Winter wheat trumps all other crops again

BRANDON — The expansion of corn and soybeans acres across the Prairies has received a lot of media attention in recent years, but the hype but not might be well-founded.

“There’s been a lot of interest in those two crops here in western Manitoba and into Saskatchewan, but you have to look at the profitability picture,” said Ken Gross, an agronomist with Ducks Unlimited in Brandon.

“Looking at the data, it shows soybeans ranking 14th in terms of profitability last year. Corn was ranked 19th in profitability. Corn is dead last of all the main crops grown in this corner of the province,” he said.

“Winter wheat was the most profitable crop in southwestern Manitoba by a wide margin in 2013 and also 2012. According to Manitoba Agriculture, winter wheat had a net return of $46.45 per acre, based on an estimated average yield of 57.5 bushels at a price of $6.20 per bu.”

Winter wheat had an operating expense ratio of 49 percent, which was by far the lowest of all crops. In contrast, the operating expense ratio was 83.5 percent for soybeans and127.9 percent for corn.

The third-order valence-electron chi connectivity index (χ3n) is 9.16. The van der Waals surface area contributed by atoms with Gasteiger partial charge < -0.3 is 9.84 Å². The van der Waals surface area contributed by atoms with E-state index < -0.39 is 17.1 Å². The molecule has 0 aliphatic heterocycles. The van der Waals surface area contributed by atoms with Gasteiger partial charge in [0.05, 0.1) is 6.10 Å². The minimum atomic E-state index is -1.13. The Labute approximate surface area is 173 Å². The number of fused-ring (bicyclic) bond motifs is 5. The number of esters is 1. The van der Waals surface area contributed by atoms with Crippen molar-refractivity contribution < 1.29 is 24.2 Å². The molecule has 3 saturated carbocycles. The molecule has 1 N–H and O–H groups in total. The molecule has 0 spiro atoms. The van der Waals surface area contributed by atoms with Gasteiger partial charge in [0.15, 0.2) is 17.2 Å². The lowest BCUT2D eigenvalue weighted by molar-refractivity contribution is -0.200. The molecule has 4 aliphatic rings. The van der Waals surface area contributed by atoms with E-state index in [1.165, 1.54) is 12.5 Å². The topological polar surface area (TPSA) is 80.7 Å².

The trend was much the same in Saskatchewan, where winter wheat was the most profitable crop in the black soil zone, according to data released by the provincial agriculture ministry.

Winter wheat was the No. 1 money maker when the ministry released the first draft of its 2014 Crop Planning Guide, but canola bumped it to No. 2 when the final version was published in mid-February. All cost factors remained the same, but the projected market price dropped to $4.39 from $5.50 per bu.

Gross said growers’ enthusiasm for corn should be tempered by a cold water splash of reality. He urges farmers to do an honest budget that includes all fixed costs and operating costs before making the commitment.

“If profitability is your main criteria in deciding what to grow, you can’t ignore winter wheat. It’s too late for this year of course, but it is the right time now to start planning your winter wheat crop for August seeding.”

For more information, contact Gross at 701-729-3507.

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